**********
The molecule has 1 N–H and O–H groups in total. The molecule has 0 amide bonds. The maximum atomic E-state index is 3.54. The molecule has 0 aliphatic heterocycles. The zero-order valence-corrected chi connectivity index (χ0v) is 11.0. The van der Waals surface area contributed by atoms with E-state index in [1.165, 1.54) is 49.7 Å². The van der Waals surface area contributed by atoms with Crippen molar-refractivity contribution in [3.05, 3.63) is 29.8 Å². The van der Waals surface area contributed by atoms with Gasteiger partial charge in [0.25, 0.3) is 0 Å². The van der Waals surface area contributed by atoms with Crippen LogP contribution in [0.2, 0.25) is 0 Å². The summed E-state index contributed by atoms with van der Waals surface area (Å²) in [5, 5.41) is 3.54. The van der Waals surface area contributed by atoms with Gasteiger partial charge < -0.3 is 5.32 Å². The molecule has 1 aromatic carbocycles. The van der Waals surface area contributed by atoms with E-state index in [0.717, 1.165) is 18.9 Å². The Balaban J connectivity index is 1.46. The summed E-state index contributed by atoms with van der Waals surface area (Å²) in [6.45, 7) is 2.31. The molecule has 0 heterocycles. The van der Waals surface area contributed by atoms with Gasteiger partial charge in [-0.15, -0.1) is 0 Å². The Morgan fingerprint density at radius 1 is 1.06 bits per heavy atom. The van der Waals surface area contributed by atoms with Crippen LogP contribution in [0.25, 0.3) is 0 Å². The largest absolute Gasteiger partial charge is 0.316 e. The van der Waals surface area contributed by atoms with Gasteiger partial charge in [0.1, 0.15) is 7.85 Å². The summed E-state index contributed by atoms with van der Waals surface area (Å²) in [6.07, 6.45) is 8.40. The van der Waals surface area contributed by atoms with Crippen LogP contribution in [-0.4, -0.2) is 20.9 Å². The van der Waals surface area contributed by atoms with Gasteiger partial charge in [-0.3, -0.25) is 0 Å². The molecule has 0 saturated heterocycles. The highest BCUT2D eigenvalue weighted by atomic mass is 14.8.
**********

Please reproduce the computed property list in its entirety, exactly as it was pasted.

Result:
The molecule has 1 N–H and O–H groups in total. The molecule has 0 amide bonds. The maximum atomic E-state index is 3.54. The molecule has 0 aliphatic heterocycles. The zero-order valence-corrected chi connectivity index (χ0v) is 11.0. The van der Waals surface area contributed by atoms with E-state index in [1.165, 1.54) is 49.7 Å². The van der Waals surface area contributed by atoms with Crippen molar-refractivity contribution in [3.05, 3.63) is 29.8 Å². The van der Waals surface area contributed by atoms with Gasteiger partial charge in [0.25, 0.3) is 0 Å². The van der Waals surface area contributed by atoms with Crippen LogP contribution in [0.2, 0.25) is 0 Å². The summed E-state index contributed by atoms with van der Waals surface area (Å²) in [5, 5.41) is 3.54. The van der Waals surface area contributed by atoms with Gasteiger partial charge < -0.3 is 5.32 Å². The molecule has 1 aromatic carbocycles. The van der Waals surface area contributed by atoms with E-state index in [0.717, 1.165) is 18.9 Å². The Balaban J connectivity index is 1.46. The summed E-state index contributed by atoms with van der Waals surface area (Å²) in [6.45, 7) is 2.31. The molecule has 0 heterocycles. The van der Waals surface area contributed by atoms with Gasteiger partial charge in [-0.15, -0.1) is 0 Å². The Morgan fingerprint density at radius 1 is 1.06 bits per heavy atom. The van der Waals surface area contributed by atoms with Crippen LogP contribution in [0.25, 0.3) is 0 Å². The largest absolute Gasteiger partial charge is 0.316 e. The van der Waals surface area contributed by atoms with Gasteiger partial charge in [0.1, 0.15) is 7.85 Å². The summed E-state index contributed by atoms with van der Waals surface area (Å²) in [6.07, 6.45) is 8.40. The van der Waals surface area contributed by atoms with Crippen LogP contribution in [-0.4, -0.2) is 20.9 Å². The van der Waals surface area contributed by atoms with Gasteiger partial charge in [-0.3, -0.25) is 0 Å². The molecule has 0 saturated heterocycles. The highest BCUT2D eigenvalue weighted by atomic mass is 14.8.